CQ Researcher's predecessor, Editorial Research Reports, was co-founded by Richard M. Boeckel and Bertram Benedict in 1923. As a young Capitol Hill correspondent for the New York Tribune covering the League of Nations debate after World War I, Boeckel realized how little he and his fellow reporters knew about the background of the issues they were following. Because of that "guilty conscience," as he called it, he enlisted two veteran Washington newsmen, Burt P. Garnett and Homer Dodge, to help him establish Editorial Research Reports. With the first weekly issue, dated September 1, 1923, ERR, as it was called, began providing in-depth reports on important issues of the day to subscribing newspapers, primarily for the benefit of editorial writers. In 1956, Congressional Quarterly purchased Editorial Research Reports and began publishing it under Boeckel's continued editorial direction and staff. Boeckel served as editor of Editorial Research Report for ten more years - 43 in all. In 1991, the publication's name was changed to CQ Researcher.

About CQ Researcher Plus Archive

In 2005, CQ Press began digitizing CQ Researcher's archive of Editorial Research Reports in order to offer the entire Researcher collection online. CQ Researcher Plus Archive adds more than 3,000 reports, published between 1923 and 1990 to CQ Researcher Online. Like CQ Researcher today, each report in the Archive addresses the significance and legacy of the events and issues of its day. And so, Archive content adds a new historical dimension to the CQ Researcher site, extending its coverage beyond politics and current events to the fields of history, sociology, cultural studies, and other social sciences.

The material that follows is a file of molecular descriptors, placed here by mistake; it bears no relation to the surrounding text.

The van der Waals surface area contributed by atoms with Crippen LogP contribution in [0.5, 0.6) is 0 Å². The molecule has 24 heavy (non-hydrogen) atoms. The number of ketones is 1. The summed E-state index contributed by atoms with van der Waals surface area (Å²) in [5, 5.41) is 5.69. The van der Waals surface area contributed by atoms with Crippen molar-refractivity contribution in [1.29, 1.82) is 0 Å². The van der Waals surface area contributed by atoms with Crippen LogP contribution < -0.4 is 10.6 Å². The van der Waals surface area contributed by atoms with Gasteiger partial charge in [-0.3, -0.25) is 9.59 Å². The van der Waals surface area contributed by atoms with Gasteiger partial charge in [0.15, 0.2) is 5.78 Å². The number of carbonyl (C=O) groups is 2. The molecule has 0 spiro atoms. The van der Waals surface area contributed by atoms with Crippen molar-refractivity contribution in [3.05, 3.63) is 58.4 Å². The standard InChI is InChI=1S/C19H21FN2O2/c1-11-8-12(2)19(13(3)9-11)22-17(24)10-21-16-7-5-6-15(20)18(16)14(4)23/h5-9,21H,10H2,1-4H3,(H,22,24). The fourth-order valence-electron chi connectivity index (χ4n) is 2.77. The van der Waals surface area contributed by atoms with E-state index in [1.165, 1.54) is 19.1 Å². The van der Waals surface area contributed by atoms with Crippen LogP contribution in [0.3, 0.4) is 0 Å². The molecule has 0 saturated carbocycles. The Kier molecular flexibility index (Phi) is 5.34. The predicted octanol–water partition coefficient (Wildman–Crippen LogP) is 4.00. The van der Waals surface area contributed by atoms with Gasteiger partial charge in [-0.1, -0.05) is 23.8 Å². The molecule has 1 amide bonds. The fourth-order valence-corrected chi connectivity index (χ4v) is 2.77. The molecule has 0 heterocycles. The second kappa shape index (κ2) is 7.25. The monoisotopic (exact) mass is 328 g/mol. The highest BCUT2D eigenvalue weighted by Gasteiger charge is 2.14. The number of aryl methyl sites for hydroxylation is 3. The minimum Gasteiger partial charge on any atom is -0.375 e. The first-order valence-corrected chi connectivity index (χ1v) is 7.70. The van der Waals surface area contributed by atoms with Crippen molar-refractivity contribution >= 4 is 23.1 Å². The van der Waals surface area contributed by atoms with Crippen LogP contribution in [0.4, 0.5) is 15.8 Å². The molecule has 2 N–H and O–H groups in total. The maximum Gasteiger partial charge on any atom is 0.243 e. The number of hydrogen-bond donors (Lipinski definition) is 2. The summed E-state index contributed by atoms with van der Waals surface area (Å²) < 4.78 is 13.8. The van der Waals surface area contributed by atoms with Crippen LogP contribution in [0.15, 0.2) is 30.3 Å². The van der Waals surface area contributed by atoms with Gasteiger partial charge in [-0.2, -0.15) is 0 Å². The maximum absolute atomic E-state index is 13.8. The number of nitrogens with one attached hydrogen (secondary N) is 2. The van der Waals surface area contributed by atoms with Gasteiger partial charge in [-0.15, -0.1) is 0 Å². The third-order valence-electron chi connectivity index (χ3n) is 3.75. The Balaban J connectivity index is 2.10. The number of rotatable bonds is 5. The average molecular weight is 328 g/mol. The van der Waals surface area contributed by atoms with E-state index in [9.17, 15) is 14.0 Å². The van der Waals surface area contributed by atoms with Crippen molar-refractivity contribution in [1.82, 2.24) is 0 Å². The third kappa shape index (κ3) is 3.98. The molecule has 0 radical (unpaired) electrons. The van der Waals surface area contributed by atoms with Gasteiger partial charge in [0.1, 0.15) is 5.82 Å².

To ensure that users get the full benefit of the rich content contained in the Archive, the CQ Researcher site created Issue Tracker, a new browsing tool that lets users trace topics through years and across decades. Issue Tracker allows researchers to quickly gather their research on the historical development of hot topics and events that have shaped the world and explore how issues and institutions have evolved over time.

Since the Archive draws on content that taps far back into other time periods, many older reports reflect the language of the day in which they were written. In some cases, reports use nomenclature or terminology that is no longer used and in some cases could be considered offensive by today's standards. In order to preserve the primary-source nature of these reports and truly reflect the historical times in which they were written, CQ Researcher decided to leave the original language of these older reports unchanged.